The Most Incredible Slot Canyons On Earth

A slot canyon is a narrow canyon, formed by the wear of water rushing through rock. A slot canyon is significantly deeper than it is wide. Some slot canyons can measure less than 3 ft across at the top but drop more than 100 ft to the floor of the canyon.

Hidden away, and with walls that remind one of abstract art, they are like sanctums provided by nature, but they can also be dangerous - even deadly. Notwithstanding, here are some of the most interesting and beautiful slot canyons on Earth.

Dead Sea Not Quite Dead Yet

Dead Sea Not Quite Dead Yet
SCUBA divers have explored the bottom of the Dead Sea and found microbial life and freshwater springs.

Did Life on Earth Begin at Deep Sea Smokers?

How did life on Earth begin? Well, there are a few hypotheses.
In the beginning, for example, there's the 6-day theory. Then came the Aristotle and his readily observable truths that flies came from decaying matters and that crocodiles came from rotting logs and so on. Then - fast forward a few hundred years - in Soviet Russia, primordial soup creates you.
But now, some scientists say we owe life on Earth on a white smoker (no, not that one though arguably he was old enough to have been the first living thing on this planet):
Scientists, disenchanted with an 80 year old theory that life began in a "primordial soup," are focusing on deep-sea pressure cookers that were unknown just a couple of decades ago. Life may wemall have begun in tiny "chimneys" in a green rock that is common on earth, as well as other celestial bodies, when the ocean was 100 times more acidic than it is today, and the planet was much warmer.
Serpentine, California's official state rock, is on center stage today as a possible major player in generating the first life on Earth, more than 3.8 billion years ago.
This green stone, which looks a lot like jade, could have been a "rich incubator" of the unicellular life that first flooded the earth so long ago, according to geophysics professor Norm Sleep of Stanford University. Sleep didn't invent the idea of serpentine as an incubator, but he set out to learn if the theorizing of biologists could survive a geological inquiry. Were the geological conditions of early Earth compatible with life originating in serpentine?



The Top 10 Misunderstood Creatures

Many animals unfortunately suffer from a rather negative image in human culture, regarded by us as frightening, disgusting or just plain lowly. Nature, however, has no 'vermin' or 'pests' -all things have their place in the natural order of things, and in most cases, the benefits of an organism far outweigh its (accidental) inconveniences.

Even animals many of us find 'ugly' are only demonstrating the perfect body shape for their particular ecological niche. Open up your mind a little, and you just might find some beauty in something that once made your skin crawl.

Single Gene Turns Subservient Mouse into Boss Mouse

Two mice meet in a narrow plastic tube that's not wide enough for both of them. That sounds like the opening of a really bad science joke, but stick with me. The punchline is downright amazing:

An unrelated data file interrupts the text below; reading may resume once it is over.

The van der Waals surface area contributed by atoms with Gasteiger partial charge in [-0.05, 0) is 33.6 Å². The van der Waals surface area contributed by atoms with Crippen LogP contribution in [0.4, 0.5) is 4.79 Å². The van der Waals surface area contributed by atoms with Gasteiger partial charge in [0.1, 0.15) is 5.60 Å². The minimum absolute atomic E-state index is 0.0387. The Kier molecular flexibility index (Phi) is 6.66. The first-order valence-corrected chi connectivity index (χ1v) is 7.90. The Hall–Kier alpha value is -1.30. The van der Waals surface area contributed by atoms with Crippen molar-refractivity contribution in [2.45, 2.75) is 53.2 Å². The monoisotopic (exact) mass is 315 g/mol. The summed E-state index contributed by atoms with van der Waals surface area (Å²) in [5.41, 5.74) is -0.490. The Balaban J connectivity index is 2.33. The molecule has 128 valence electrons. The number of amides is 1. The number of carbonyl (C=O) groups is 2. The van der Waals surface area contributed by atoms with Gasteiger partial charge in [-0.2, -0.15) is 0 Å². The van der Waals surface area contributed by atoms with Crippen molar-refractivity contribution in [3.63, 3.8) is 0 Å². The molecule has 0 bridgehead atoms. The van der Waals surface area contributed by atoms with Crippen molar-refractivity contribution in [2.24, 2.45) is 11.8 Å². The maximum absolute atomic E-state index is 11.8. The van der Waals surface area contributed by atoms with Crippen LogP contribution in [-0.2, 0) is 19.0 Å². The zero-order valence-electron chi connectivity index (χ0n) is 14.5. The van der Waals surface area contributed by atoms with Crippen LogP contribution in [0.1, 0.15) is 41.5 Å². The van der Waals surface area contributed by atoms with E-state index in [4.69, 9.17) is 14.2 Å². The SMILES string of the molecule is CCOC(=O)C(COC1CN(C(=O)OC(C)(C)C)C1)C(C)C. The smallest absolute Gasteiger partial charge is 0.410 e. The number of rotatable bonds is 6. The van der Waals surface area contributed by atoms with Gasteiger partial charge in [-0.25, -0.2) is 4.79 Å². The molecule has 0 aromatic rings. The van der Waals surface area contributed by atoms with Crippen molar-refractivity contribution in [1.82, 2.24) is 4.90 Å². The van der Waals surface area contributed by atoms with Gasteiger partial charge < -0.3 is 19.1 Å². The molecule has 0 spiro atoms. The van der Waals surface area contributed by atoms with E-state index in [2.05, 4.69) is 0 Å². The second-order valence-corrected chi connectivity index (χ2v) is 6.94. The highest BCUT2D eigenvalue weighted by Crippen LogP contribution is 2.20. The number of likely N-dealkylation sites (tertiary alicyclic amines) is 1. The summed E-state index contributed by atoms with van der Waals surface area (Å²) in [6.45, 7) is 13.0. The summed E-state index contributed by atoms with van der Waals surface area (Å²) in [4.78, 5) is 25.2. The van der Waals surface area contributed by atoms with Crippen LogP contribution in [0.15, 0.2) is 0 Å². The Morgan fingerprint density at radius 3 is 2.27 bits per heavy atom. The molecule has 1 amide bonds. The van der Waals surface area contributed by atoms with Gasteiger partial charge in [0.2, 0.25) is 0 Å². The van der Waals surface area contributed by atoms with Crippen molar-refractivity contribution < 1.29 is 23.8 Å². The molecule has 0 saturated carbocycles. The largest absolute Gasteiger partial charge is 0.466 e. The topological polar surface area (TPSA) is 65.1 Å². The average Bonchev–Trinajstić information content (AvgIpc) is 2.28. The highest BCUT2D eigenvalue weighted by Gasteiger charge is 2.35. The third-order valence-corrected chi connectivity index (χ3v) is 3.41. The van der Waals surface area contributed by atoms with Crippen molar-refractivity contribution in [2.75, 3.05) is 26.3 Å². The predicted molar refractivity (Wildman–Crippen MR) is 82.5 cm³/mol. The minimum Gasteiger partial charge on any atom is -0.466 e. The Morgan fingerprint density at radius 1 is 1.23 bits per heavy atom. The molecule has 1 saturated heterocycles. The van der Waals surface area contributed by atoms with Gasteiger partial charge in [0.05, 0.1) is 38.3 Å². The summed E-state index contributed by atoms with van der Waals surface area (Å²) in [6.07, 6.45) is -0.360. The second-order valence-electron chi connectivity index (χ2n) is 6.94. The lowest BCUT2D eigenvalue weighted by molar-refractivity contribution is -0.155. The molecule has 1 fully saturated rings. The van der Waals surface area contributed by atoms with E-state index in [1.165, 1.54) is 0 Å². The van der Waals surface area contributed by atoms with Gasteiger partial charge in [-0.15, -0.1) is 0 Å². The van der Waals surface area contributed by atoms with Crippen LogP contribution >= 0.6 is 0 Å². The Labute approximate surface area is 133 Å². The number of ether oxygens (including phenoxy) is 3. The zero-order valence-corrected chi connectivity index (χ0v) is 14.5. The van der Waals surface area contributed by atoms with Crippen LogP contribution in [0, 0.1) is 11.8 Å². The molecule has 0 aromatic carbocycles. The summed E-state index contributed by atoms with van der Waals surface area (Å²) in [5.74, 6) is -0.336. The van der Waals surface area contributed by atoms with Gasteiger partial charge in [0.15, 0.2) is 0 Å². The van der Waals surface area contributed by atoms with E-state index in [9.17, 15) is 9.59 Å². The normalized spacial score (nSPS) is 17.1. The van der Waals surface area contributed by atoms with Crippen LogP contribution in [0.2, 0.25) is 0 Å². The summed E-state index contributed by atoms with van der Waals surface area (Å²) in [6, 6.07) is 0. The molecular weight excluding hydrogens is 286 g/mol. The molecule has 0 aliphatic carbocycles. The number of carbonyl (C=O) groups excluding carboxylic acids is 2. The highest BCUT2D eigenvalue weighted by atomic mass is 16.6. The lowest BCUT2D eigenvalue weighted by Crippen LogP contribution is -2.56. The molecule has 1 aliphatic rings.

One of them must give way. In their earlier encounter, the first mouse exerted its dominance by forcing its rival to reverse down the tube. This time, things are different; the second mouse pulls rank and the first one backs down.
Mouse hierarchies don’t change this readily, but the second mouse has been given a boon by Fei Wang at the Chinese Academy of Science. By injecting a single gene into one part of its brain, Wang turned the subordinate animal into a dominant one.

The gene that gave the mouse a burst of social mobility is GluR4. It creates part of a protein called the AMPA receptor, which allows signals to flow quickly between two neurons. By injecting extra GluR4 into a mouse’s brain, and producing more AMPA receptors, Wang strengthened the connections between its neurons. The effect is like building expressways between two cities overnight – you can have a much larger and faster flow of traffic between them. [...]
By manipulating this signalling, he could push mice up or down the social ladder. With an extra dose of GluR4, the mice gained social standing. When they confronted other mice in a cramped plastic tube, they were more likely to force their rivals to retreat, even if they had previously given way. With their new rank, they were also more likely to court female mice with high-pitched ultrasonic songs.

Shark Rescued By Venice Beach Surfers

great white shark photo
Photo: http://www.flickr.com/photos/paulmannix/552060084
In light of the hard-to-swallow story I wrote about shark fin soup a few weeks ago, I was thrilled see humans show some compassion for this stunning predator. Venice beach surfers risked getting bitten by a baby great white shark this week in order to save the little guy from almost certain death, according to a story on NBC Los Angeles.

Animal Pictures